The Historical Society has their stuff stashed in various places in the township.  When I asked about old photos that may show my daughter's house long ago he said there was an exhibit in the township offices.  Of course those offices were not open that day.  Save that for another trip to Cornish, NH.

Wednesday, November 16, 2016

Food as Art

Look closely at these pictures from the Visionary Art Museum.  Do you see they are made of bread, crackers, bagels and other grain based foods?

This sculpture is made of Peeps - a marshmallow treat popular at Easter.

Friday, November 11, 2016

Salute to Veterans

Veterans' Day 2016

Here's to the men and women who have given their lives in all the conflicts our country has faced.

Photos from Cornish Flat, NH in August.

Wednesday, November 9, 2016

I'm sharing what my husband wrote today about the election results.  I wish I could share his optimism.  Maybe later.
Wednesday, November 9 2016 – The Day After
All the pundits, pollsters and press were wrong.  The greater of two evils won the election.  I suspected this could happen.  It was disappointing to my half of the country’s population, to say the least, that such a shallow man with questionable intellect and more than questionable values could convince half of us that he’s the best candidate to be the face of America.  It’s kind of embarrassing.
What I worry about the most is the impact of him following through on his vapid, simplistic solutions for our nation’s complex problems.  What will that do to the nation’s debt, the world’s environment and the advancement of civilization?
The fortunate thing is there are checks and balances – even within a one party government.  And there are probably a few level heads somewhere that will mitigate the worst possible mistakes.  But, just as with the election, no one knows the future.  So all we can do is live each day to the fullest and look for opportunities to make the world a little better right where we are.
Meanwhile, I’ve moved from despair and disappointment to distancing.  The good things are that (1) with this choice, the country didn’t break down into mobs and (2) the damn election is over.  Even with Trump, can we move forward to a better country and world?  I’m ever the optimist as I think most Americans are.

Something good may yet come out of this.   The truth is no one knows what it means for the future.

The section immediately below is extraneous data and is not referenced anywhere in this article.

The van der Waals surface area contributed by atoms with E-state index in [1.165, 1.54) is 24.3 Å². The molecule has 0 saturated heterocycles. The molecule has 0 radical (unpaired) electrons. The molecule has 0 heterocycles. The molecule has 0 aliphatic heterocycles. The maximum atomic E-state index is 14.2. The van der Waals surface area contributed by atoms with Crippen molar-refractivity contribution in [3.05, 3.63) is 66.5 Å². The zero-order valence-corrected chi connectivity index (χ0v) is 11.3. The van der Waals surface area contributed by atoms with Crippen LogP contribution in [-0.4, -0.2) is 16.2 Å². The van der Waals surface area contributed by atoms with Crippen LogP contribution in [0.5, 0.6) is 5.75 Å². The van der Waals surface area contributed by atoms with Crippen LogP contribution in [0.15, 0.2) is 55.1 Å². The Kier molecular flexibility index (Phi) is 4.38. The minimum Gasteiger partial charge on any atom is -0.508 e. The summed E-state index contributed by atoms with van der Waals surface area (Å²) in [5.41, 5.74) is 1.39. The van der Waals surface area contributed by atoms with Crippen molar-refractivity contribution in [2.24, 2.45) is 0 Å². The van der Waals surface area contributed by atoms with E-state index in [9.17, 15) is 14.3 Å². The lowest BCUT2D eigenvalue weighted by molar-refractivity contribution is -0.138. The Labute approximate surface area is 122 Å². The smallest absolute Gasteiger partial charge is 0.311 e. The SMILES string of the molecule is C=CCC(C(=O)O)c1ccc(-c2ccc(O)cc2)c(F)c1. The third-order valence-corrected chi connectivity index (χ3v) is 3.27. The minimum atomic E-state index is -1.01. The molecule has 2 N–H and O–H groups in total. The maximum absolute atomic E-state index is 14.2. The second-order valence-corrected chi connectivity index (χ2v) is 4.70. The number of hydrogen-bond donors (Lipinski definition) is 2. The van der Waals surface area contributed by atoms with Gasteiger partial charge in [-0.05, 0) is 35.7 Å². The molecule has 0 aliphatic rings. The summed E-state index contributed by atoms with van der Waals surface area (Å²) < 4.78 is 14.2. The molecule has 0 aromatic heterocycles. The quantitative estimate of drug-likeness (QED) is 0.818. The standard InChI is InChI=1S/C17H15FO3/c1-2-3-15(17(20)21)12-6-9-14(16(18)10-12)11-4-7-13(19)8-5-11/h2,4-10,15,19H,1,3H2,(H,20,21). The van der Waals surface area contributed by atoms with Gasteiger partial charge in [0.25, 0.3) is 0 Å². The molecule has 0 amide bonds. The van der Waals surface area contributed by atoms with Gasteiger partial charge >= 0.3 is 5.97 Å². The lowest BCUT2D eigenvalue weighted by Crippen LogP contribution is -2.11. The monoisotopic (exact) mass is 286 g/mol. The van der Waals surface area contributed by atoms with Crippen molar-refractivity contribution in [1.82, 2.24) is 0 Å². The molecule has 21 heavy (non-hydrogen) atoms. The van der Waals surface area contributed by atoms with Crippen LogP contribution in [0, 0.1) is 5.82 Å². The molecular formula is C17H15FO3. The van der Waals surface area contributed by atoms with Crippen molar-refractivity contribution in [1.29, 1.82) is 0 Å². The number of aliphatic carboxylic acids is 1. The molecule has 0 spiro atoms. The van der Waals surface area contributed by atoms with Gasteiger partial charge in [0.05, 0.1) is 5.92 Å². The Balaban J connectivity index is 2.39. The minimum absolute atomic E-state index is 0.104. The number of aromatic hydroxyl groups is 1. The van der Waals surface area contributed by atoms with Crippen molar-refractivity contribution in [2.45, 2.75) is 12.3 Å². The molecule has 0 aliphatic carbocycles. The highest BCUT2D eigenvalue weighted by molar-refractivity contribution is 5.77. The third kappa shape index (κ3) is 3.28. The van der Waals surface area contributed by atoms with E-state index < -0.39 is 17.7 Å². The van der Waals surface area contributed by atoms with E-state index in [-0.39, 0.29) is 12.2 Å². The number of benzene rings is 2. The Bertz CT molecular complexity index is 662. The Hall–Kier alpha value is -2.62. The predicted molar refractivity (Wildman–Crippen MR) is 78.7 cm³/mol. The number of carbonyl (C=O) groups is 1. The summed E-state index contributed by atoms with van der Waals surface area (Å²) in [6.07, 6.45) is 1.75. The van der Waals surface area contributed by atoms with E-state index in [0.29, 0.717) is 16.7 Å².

I am totally aghast at the results of our Presidential Election.

It's as though truth and facts don't matter.

Supporters of Trump must not have heard or read what I did.  
Or they just ignored the facts of this man.

We are a country sorely divided.

We have elected a charlatan, a con artist, a liar to our highest office.

I am deeply afraid as to what the future holds for us as a nation.

Tuesday, November 8, 2016

A Walk Around Cornish, NH

Still here in Cornish, NH helping my daughter.  Sunday afternoon I took a walk after lunch while daughter and granddaughter napped.

Sharing at Tuesday Treasures

The sky was a mix of sun and clouds.  Now as I type this several hours later its all clouds and snowshowers are in the forecast.

Many of the clapboard houses are colored with white trim.

Many homes have barns in the back.  The one below is unpainted and has weathered to a lovely mis of brown.

Here's the old meeting house I've featured before.

I passed cows at the trough as I headed down the road.

Then passed donkeys,

and alpacas.

As I headed back I had a full view of area called The Flat.

Turkeys for sale for Thanksgiving.

Here's the three bay fire station across the field on another road.

Throughout NH you see the old stone walls and

the old granite posts used for fencing. 

Back passed the meeting house where a Civil War soldier stands to honor the fallen.

Going up School Street is this lovely yellow house and below the Cornish Historical Society.
I've never found it to be open when I've visited here.

The Flat Cemetery is on the left hand side.

I always read the headstones when I can and try to get a sense of the lives buried there,

In reading the one below I wondered what "teen hours" amounted to.

This set of tombstones tells a sad family story of death year after year starting in 1813 of offspring in their teens and early twenties. What disease kept striking this family down?

As I head back here's the library open M/T/F 4-6pm only.

Across the green is the General Store.  It was for sale for many years until it was purchased by J.D. Salinger's widow who has leased it to someone to run.  Not reopened yet though.

The local witch's house.

Daughter's home.

Related Posts Plugin for WordPress, Blogger...